The FASD Trust
812 members612 posts

Me again - sorry

As our daughter has grown over the last year, thankfully the frequent tantrums have reduced . I am sure that is age related rather than anything else.

However, what we are now left with is far less frequent but far more explosive tantrums. A good example this week was a neighbour very kindly invited my husband and daughter over so that she could turn out a jigsaw for her. All went well and N was more than happy having a look around the house and chatting to our neighbour. the jigsaw in question was handed over and she said "thank you" so my husband was very proud of her. They were then leaving and then N suddenly said "I don't want it. Give it back" DH explained that you don't do that with a gift (and certainly not in front of neighbour) - he was very embarrassed. That resulted in a real kicking and screaming tantrum out in the street and continued back home. Lots of tears, yelling, door slamming etc. I got in from work to find it calmer but clearly not right. Anyway, long story so apologies but

Is this still likely to be her age rather than condition related? It was in the same week as going back to preschool where her behaviour tends to worsen as she gets used to being back in their routine.

i sat her down and explained why what she did was wrong and made her "write" a thank you card and take it over. But how much of the message got through, I have no idea. She did tell me that "daddy started it"..... funnily enough, I believe it to be the other way round.


5 Replies

Please do not apologise - whole point of this site is to ask questions....

Too much information for your daughter; probably not taken on board what you said afterwards - but no harm in trying. Problem was a "transition" a leaving one activity and going into another setting. These kids also do not understand ownership and she sounds like she is tired and overloaded anyway - all sorts of stuff can trigger them off. Why not call The FASD Trust officce on Tuesday of next week on 01608 811599 and ask for Sue or Julia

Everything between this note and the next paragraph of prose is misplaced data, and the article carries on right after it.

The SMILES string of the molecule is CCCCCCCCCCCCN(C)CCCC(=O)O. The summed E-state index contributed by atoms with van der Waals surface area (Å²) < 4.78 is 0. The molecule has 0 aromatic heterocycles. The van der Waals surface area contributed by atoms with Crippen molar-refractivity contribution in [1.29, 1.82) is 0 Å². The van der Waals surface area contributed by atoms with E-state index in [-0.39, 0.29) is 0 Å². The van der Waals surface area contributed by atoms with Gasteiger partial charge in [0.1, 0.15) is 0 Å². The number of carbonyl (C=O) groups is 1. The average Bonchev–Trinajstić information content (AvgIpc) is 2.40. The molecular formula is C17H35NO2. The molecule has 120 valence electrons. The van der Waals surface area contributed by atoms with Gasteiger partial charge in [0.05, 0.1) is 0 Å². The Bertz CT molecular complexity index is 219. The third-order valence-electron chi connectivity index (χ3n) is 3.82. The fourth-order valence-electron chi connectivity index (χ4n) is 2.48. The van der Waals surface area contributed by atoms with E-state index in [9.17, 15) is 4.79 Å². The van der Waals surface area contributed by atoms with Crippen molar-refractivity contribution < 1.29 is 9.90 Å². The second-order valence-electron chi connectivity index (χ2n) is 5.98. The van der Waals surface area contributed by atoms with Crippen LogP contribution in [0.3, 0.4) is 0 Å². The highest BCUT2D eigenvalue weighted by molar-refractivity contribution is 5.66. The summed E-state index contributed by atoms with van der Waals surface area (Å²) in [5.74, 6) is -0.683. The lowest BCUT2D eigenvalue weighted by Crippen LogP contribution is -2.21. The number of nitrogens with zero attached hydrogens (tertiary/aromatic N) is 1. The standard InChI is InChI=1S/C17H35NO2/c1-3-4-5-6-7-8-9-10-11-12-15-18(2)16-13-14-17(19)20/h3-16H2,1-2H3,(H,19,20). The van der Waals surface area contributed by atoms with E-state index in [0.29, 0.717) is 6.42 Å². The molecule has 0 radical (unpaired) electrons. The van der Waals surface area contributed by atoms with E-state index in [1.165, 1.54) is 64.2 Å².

Hi, yes please don't apologise ! I am pretty sure this is what many of us encounter quite regularly, at least we do. It can be triggered by so many different things.

last week, we were at our local swimming pool. our son follows a specific routine on way out of pool, walks so far along the poolside with hubbie,then jumps back in to deep end, swims to steps and gets out. I was with him and kept his hand into changing room and shower, then the I added insult to injury by using my shampoo to wash his hair (it is white and he will only use clear). He completely lst control and thumped the shower door, screamed very loudly and hurled abuse at me. Eventually after some safe time out and calming strategies, he recovered. Everyone in the changing area I am sure thought I just had one very naughty spoilt brat.

yesterday and again today for two entirely different reasons we had huge meltdown.

Yesterday I said to my son that, when we went to the shop I would look at pirate bedding(getting room decorated) the same as seen on internet and if he liked it then we would buy it. I explained this well or so i thought. So we went to shop and they didn't have the bedding and he appeared non plussed. At the checkout he suddenly threw an almighty tantrum saying "what about my bed" (he is also getting a pirate bed and it was explained where this was coming from and when. there were beds in the shop but no pirate ones) I added to his meltdown by commenting to himthat he had misunderstood me. It took another hour or so before he remotely calmed down.